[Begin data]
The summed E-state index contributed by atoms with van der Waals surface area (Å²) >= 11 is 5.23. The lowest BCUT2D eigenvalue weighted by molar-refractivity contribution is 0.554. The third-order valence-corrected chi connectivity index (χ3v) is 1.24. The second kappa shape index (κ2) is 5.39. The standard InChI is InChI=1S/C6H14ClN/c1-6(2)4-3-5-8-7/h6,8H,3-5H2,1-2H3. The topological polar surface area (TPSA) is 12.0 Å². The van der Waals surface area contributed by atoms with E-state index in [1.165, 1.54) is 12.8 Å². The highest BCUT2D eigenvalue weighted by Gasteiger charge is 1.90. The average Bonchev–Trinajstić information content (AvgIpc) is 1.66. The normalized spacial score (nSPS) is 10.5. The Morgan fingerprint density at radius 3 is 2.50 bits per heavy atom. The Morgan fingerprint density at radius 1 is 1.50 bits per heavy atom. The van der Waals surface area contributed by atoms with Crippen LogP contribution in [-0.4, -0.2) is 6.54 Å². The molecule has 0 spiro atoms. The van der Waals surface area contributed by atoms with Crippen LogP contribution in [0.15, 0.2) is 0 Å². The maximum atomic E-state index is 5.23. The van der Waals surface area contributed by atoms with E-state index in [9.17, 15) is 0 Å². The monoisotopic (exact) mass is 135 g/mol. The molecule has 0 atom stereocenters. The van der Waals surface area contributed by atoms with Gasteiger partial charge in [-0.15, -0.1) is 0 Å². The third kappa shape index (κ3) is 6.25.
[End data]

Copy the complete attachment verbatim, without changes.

The summed E-state index contributed by atoms with van der Waals surface area (Å²) >= 11 is 5.23. The lowest BCUT2D eigenvalue weighted by molar-refractivity contribution is 0.554. The third-order valence-corrected chi connectivity index (χ3v) is 1.24. The second kappa shape index (κ2) is 5.39. The standard InChI is InChI=1S/C6H14ClN/c1-6(2)4-3-5-8-7/h6,8H,3-5H2,1-2H3. The topological polar surface area (TPSA) is 12.0 Å². The van der Waals surface area contributed by atoms with E-state index in [1.165, 1.54) is 12.8 Å². The highest BCUT2D eigenvalue weighted by Gasteiger charge is 1.90. The average Bonchev–Trinajstić information content (AvgIpc) is 1.66. The normalized spacial score (nSPS) is 10.5. The Morgan fingerprint density at radius 3 is 2.50 bits per heavy atom. The Morgan fingerprint density at radius 1 is 1.50 bits per heavy atom. The van der Waals surface area contributed by atoms with Crippen LogP contribution in [-0.4, -0.2) is 6.54 Å². The molecule has 0 spiro atoms. The van der Waals surface area contributed by atoms with Crippen LogP contribution in [0.15, 0.2) is 0 Å². The maximum atomic E-state index is 5.23. The van der Waals surface area contributed by atoms with E-state index in [9.17, 15) is 0 Å². The monoisotopic (exact) mass is 135 g/mol. The molecule has 0 atom stereocenters. The van der Waals surface area contributed by atoms with Gasteiger partial charge in [-0.15, -0.1) is 0 Å². The third kappa shape index (κ3) is 6.25.